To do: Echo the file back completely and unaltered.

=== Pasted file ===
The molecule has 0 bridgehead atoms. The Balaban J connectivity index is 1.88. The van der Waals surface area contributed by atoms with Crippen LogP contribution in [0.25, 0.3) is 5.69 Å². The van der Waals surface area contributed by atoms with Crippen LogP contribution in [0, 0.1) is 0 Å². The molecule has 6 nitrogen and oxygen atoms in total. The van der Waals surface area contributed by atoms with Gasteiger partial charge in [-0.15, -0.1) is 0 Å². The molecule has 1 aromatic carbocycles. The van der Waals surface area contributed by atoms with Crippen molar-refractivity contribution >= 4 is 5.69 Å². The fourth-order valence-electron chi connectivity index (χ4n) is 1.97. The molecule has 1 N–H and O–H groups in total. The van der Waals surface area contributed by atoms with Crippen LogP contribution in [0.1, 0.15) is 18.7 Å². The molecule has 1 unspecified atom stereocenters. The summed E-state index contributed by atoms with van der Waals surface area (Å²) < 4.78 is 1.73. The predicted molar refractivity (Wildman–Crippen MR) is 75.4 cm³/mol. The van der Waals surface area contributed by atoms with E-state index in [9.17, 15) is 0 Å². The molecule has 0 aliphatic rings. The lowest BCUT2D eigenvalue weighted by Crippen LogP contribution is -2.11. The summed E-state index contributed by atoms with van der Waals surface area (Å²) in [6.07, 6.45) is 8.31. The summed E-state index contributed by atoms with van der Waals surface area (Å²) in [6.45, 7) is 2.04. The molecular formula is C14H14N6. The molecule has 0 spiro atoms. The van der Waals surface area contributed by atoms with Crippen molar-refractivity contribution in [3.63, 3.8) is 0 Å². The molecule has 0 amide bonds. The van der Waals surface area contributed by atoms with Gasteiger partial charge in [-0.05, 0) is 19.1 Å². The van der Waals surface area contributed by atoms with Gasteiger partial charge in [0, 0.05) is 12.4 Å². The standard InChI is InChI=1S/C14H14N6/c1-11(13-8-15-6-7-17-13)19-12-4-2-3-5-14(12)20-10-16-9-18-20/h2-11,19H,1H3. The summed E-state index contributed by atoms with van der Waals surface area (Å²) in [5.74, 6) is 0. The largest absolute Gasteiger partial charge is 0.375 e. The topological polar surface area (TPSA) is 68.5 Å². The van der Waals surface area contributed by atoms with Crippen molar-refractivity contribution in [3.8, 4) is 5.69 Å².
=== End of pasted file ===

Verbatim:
The molecule has 0 bridgehead atoms. The Balaban J connectivity index is 1.88. The van der Waals surface area contributed by atoms with Crippen LogP contribution in [0.25, 0.3) is 5.69 Å². The van der Waals surface area contributed by atoms with Crippen LogP contribution in [0, 0.1) is 0 Å². The molecule has 6 nitrogen and oxygen atoms in total. The van der Waals surface area contributed by atoms with Gasteiger partial charge in [-0.15, -0.1) is 0 Å². The molecule has 1 aromatic carbocycles. The van der Waals surface area contributed by atoms with Crippen molar-refractivity contribution >= 4 is 5.69 Å². The fourth-order valence-electron chi connectivity index (χ4n) is 1.97. The molecule has 1 N–H and O–H groups in total. The van der Waals surface area contributed by atoms with Crippen LogP contribution in [0.1, 0.15) is 18.7 Å². The molecule has 1 unspecified atom stereocenters. The summed E-state index contributed by atoms with van der Waals surface area (Å²) < 4.78 is 1.73. The predicted molar refractivity (Wildman–Crippen MR) is 75.4 cm³/mol. The van der Waals surface area contributed by atoms with E-state index in [9.17, 15) is 0 Å². The molecule has 0 aliphatic rings. The lowest BCUT2D eigenvalue weighted by Crippen LogP contribution is -2.11. The summed E-state index contributed by atoms with van der Waals surface area (Å²) in [6.07, 6.45) is 8.31. The summed E-state index contributed by atoms with van der Waals surface area (Å²) in [6.45, 7) is 2.04. The molecular formula is C14H14N6. The molecule has 0 spiro atoms. The van der Waals surface area contributed by atoms with Crippen molar-refractivity contribution in [3.63, 3.8) is 0 Å². The molecule has 0 amide bonds. The van der Waals surface area contributed by atoms with Gasteiger partial charge in [-0.05, 0) is 19.1 Å². The van der Waals surface area contributed by atoms with Gasteiger partial charge in [0, 0.05) is 12.4 Å². The standard InChI is InChI=1S/C14H14N6/c1-11(13-8-15-6-7-17-13)19-12-4-2-3-5-14(12)20-10-16-9-18-20/h2-11,19H,1H3. The summed E-state index contributed by atoms with van der Waals surface area (Å²) in [5.74, 6) is 0. The largest absolute Gasteiger partial charge is 0.375 e. The topological polar surface area (TPSA) is 68.5 Å². The van der Waals surface area contributed by atoms with Crippen molar-refractivity contribution in [3.8, 4) is 5.69 Å².